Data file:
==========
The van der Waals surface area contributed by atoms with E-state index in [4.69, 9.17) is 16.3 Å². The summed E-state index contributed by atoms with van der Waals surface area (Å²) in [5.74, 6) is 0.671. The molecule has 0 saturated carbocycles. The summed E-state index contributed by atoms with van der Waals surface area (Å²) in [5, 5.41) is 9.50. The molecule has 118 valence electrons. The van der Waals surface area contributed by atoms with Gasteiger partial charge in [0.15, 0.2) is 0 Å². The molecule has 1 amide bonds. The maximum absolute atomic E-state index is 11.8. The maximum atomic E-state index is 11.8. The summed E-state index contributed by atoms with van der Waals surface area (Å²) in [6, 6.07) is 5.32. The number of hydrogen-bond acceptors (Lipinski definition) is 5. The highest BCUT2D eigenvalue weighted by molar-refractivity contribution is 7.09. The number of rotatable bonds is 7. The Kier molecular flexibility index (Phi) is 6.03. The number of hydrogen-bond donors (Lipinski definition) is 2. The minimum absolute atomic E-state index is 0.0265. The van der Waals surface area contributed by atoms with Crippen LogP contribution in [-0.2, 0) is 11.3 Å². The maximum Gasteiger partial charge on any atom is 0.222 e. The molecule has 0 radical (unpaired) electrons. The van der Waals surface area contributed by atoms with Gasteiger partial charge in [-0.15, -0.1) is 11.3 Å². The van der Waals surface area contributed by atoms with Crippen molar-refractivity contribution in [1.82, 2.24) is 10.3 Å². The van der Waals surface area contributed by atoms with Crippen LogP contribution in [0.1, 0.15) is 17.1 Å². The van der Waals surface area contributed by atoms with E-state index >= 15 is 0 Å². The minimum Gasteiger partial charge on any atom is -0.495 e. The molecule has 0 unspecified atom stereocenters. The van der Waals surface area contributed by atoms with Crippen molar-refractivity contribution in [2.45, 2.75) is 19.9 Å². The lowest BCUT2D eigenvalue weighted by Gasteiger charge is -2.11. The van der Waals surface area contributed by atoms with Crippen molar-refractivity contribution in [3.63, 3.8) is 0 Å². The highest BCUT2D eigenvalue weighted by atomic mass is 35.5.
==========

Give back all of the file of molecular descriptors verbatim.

The van der Waals surface area contributed by atoms with E-state index in [4.69, 9.17) is 16.3 Å². The summed E-state index contributed by atoms with van der Waals surface area (Å²) in [5.74, 6) is 0.671. The molecule has 0 saturated carbocycles. The summed E-state index contributed by atoms with van der Waals surface area (Å²) in [5, 5.41) is 9.50. The molecule has 118 valence electrons. The van der Waals surface area contributed by atoms with Gasteiger partial charge in [0.15, 0.2) is 0 Å². The molecule has 1 amide bonds. The maximum absolute atomic E-state index is 11.8. The maximum atomic E-state index is 11.8. The summed E-state index contributed by atoms with van der Waals surface area (Å²) in [6, 6.07) is 5.32. The number of hydrogen-bond acceptors (Lipinski definition) is 5. The highest BCUT2D eigenvalue weighted by molar-refractivity contribution is 7.09. The number of rotatable bonds is 7. The Kier molecular flexibility index (Phi) is 6.03. The number of hydrogen-bond donors (Lipinski definition) is 2. The minimum absolute atomic E-state index is 0.0265. The van der Waals surface area contributed by atoms with Crippen LogP contribution in [-0.2, 0) is 11.3 Å². The maximum Gasteiger partial charge on any atom is 0.222 e. The molecule has 0 radical (unpaired) electrons. The van der Waals surface area contributed by atoms with Gasteiger partial charge in [-0.15, -0.1) is 11.3 Å². The van der Waals surface area contributed by atoms with Crippen molar-refractivity contribution in [1.82, 2.24) is 10.3 Å². The van der Waals surface area contributed by atoms with Crippen LogP contribution in [0.1, 0.15) is 17.1 Å². The van der Waals surface area contributed by atoms with E-state index >= 15 is 0 Å². The minimum Gasteiger partial charge on any atom is -0.495 e. The molecule has 0 unspecified atom stereocenters. The van der Waals surface area contributed by atoms with Crippen molar-refractivity contribution in [2.45, 2.75) is 19.9 Å². The lowest BCUT2D eigenvalue weighted by Gasteiger charge is -2.11. The van der Waals surface area contributed by atoms with Crippen molar-refractivity contribution in [3.63, 3.8) is 0 Å². The highest BCUT2D eigenvalue weighted by atomic mass is 35.5.